Deucalion The Deluge and Deucalion’s Ark
The son of Prometheus was the Greek equivalent to Noah. When Zeus sent a flood to destroy the evil mankind (of the copper age), Prometheus told the righteous Deucalion and his wife Pyrrha, daughter of Prometheus’s brother Epimetheus and Pandora, to save themselves by building an ark.
After sailing for nine days and nights, they landed on Mount Parnassus near Delphi. Deucalion made an offering to Zeus the Saviour, and the god’s response was to send Hermes with a promise to make any wish come true.
Deucalion then asked for the earth to be re-populated, and he was told to throw his mother’s bones behind him. The couple then took stones and threw them over their shoulders, and the stones became the new human race: Deucalion’s stones the men, and Pyrrha’s the women. The new race was dark and short where the previous had been tall and blond.
The couple had a son, Hellen, who in turn became the father of Aeolus, Dorus and Xythos, and grandfather of Ion and Achaios. These names all refer to the different Greek tribes, with Hellen – “Greek” – as the ancestor.
The Deluge and Deucalion’s Ark
From his mountain top kingdom, Zeus looked down upon the earth and was more and more dissatisfied with what had become of mankind. Not only had they acquired skills and knowledge which should be only in the hands of the gods, they had claimed the better part of ritual sacrifice, they had accepted fire which was stolen from the gods and now, with the opening of Pandora’s ‘box’, earth contained evils which tainted mortals even more. As well as all of this, there was the problem of Lycaon, the ruler of Arcadia. Although it was Lycaon who introduced the worship of Zeus he had then offended the gods by sacrificing a mortal boy child. A deed which, with its practice of ancient cannibalism, Zeus found highly repugnant. To show his displeasure Zeus transformed Lycaon into a wolf. However, the sons of Lycaon (which various myths number as between twenty-two and fifty) did not seem to learn a lesson from the fate of their father and behaved in similarly disgusting ways. Zeus, disguised as a poor traveller, went to Arcadia where he was welcomed by the brothers and invited to eat with them. The soup that was served up to him was made of the entrails of sheep and goats but with an extra ingredient, the entrails of one of their brothers, whom they had murdered and added to the soup’s ingredients. In disgust and outrage, Zeus leapt to his feet, overturned the table and changed all the brothers into wolves, just like their father before them.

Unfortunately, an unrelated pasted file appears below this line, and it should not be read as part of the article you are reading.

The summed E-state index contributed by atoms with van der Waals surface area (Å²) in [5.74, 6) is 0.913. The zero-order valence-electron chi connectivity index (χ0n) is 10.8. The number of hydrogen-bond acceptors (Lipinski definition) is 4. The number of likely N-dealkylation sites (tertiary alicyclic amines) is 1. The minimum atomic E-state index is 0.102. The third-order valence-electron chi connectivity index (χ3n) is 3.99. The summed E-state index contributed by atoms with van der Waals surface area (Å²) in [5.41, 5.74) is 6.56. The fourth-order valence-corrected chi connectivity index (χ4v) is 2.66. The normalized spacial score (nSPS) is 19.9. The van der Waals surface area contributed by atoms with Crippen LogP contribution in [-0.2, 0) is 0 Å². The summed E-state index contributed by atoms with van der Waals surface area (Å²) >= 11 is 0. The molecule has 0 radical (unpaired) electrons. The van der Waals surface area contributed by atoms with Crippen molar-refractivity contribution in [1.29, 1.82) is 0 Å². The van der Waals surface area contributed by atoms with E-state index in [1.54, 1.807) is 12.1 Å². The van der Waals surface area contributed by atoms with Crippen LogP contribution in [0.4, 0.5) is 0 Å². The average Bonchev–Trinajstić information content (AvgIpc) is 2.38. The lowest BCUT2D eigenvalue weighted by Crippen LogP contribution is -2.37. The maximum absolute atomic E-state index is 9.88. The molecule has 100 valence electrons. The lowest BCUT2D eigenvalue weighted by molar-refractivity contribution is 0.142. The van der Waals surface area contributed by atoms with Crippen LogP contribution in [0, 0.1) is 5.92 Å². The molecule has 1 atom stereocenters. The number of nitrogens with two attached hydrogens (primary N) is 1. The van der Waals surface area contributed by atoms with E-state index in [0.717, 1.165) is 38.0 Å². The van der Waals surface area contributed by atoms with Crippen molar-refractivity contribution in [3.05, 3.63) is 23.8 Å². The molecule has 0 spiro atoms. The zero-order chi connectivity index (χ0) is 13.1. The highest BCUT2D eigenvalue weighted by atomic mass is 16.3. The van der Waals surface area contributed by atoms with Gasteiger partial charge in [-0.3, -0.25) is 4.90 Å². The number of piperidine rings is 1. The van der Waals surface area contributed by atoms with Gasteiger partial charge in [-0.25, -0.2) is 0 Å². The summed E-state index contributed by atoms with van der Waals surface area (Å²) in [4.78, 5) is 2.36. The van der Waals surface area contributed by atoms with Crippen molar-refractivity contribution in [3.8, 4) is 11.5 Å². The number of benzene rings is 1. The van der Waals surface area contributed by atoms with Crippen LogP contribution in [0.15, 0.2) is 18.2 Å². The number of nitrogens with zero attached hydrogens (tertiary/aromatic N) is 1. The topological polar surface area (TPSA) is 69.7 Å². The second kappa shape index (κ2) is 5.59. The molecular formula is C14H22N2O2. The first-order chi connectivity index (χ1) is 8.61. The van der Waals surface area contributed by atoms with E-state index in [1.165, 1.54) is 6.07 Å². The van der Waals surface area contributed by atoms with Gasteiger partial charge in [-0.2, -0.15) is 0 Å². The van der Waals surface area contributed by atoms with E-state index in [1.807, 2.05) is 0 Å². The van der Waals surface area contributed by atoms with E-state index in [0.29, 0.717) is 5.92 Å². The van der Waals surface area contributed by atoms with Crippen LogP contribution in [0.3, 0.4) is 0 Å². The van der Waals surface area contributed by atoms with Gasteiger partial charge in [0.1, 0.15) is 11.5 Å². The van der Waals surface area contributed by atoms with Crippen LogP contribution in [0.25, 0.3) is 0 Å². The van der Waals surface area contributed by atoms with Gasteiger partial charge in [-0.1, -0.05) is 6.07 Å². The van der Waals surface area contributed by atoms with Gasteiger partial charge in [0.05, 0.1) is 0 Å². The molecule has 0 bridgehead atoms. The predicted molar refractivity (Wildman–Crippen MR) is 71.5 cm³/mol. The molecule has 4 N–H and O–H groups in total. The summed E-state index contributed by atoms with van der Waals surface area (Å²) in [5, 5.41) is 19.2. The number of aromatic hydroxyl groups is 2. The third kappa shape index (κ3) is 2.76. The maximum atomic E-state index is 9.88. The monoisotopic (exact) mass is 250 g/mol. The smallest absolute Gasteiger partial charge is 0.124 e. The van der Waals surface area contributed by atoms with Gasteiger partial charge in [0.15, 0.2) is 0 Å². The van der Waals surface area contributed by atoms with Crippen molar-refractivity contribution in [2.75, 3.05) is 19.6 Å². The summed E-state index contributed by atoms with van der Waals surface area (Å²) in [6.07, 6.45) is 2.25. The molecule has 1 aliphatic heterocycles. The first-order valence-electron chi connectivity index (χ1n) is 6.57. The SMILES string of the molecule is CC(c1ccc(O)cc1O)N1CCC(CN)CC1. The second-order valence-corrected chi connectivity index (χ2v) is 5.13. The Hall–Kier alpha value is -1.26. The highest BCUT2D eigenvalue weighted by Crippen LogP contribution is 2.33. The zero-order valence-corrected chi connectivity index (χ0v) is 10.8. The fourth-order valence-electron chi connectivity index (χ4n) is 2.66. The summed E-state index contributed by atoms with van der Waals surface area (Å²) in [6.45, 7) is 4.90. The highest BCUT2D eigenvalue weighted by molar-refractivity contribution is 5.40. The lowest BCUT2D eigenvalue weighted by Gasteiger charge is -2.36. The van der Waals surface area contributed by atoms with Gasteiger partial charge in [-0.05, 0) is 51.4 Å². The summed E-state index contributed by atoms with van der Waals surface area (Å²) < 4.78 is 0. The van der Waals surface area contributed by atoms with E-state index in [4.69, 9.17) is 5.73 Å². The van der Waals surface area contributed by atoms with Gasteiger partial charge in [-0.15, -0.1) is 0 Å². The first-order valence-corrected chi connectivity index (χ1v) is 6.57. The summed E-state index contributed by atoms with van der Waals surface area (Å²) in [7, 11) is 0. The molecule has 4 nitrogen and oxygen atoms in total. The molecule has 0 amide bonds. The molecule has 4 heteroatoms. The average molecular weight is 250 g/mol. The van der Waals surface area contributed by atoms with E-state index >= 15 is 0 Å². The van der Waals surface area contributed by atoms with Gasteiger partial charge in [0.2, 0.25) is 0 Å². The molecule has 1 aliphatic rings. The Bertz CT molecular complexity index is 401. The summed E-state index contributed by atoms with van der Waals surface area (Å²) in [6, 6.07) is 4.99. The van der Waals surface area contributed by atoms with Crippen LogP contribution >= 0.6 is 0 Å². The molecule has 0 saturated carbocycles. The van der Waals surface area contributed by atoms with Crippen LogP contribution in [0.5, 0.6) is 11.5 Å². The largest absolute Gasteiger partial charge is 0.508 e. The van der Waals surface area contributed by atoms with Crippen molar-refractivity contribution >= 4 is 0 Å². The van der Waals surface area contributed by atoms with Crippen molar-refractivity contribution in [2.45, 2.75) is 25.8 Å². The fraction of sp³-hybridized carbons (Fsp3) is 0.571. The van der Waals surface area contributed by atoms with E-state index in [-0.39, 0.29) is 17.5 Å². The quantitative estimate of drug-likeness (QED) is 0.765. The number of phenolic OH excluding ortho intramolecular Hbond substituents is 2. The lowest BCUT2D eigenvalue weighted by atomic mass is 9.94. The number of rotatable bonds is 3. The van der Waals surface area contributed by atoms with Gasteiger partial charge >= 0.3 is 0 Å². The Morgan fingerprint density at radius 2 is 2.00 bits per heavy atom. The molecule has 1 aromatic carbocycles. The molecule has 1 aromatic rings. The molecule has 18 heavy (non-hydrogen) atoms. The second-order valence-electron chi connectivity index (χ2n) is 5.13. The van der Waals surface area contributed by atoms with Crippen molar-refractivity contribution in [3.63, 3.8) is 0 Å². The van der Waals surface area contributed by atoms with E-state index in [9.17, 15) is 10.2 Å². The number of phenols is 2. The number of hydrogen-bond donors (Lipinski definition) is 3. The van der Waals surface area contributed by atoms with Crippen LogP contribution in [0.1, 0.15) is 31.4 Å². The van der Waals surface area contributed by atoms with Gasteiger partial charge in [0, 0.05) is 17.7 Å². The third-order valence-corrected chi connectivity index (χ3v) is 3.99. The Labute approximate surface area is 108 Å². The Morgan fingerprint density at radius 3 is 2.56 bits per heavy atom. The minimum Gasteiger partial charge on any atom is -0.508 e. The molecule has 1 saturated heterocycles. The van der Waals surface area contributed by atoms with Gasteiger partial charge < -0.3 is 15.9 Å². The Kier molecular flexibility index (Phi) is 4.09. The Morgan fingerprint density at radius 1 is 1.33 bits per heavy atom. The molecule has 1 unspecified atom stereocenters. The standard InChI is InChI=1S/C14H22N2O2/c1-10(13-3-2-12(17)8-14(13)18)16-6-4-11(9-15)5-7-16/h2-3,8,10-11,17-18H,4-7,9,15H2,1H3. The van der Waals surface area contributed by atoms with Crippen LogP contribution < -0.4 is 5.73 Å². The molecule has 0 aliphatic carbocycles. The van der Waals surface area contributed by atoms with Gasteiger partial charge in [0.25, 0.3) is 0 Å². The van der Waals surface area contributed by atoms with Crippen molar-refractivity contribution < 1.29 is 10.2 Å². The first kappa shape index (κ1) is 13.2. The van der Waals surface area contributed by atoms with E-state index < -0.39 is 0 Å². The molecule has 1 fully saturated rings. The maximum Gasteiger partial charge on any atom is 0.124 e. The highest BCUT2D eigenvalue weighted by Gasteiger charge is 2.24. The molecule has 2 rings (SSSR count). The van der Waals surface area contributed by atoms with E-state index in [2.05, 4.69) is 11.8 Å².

Returning to Olympus he decided that mortals were beyond saving and the only solution was to wipe the entire human race from the earth. To achieve this he caused the heavens to open and pour forth rain that began as a fine mist and went on to become a deluge which lasted nine days and nights without any cessation. Soon the rivers burst their banks and flooded cities and villages, sweeping them into the ocean to be submerged under the waves. No-one, thought Zeus, would survive such a terrible deluge and the human race would be destroyed.
However, this was not to be. Prometheus, with his gift of foresight, had managed to warn his son, Deucalion. Acting on this warning, Deucalion built an ark, stocked it up with all the necessities for survival and locked himself in with his wife, Pyrrha who was the daughter of Epimetheus and Pandora. The arc weathered the storm for nine days and nights and on the tenth day the rains ceased and the ark came to a halt on a mountain peak. (There are many versions of the mountain peak the ark settled upon with Parnassus, Orthrys, Athos and Etna all being suggested). Deucalion and Pyrrha stepped from the ark, the only humans to have survived, and in thanksgiving for their lives offered sacrifices to Zeus and begged him to repopulate the earth with humans. Zeus felt compassion and sent a message to them via Hermes to seek advice from the Oracle at Delphi. At the shrine their prayers were responded to by the appearance of the Titaness Themis who told them to cover their heads and throw the bones of their mother behind them. At first they were confused by this advice but eventually they realised that the earth was their mother and her bones were the many rocks that were scattered about them. They covered their heads, and bending down picked up rock after rock, throwing each one behind them. The rocks thrown by Deucalion were transformed into men and those thrown by Pyrrha were changed to women.
So it came about that the earth was populated once again and the species survived. These men and women are all of our ancestors. For it is they and their children and their children’s children who have multiplied over and over to repeople the world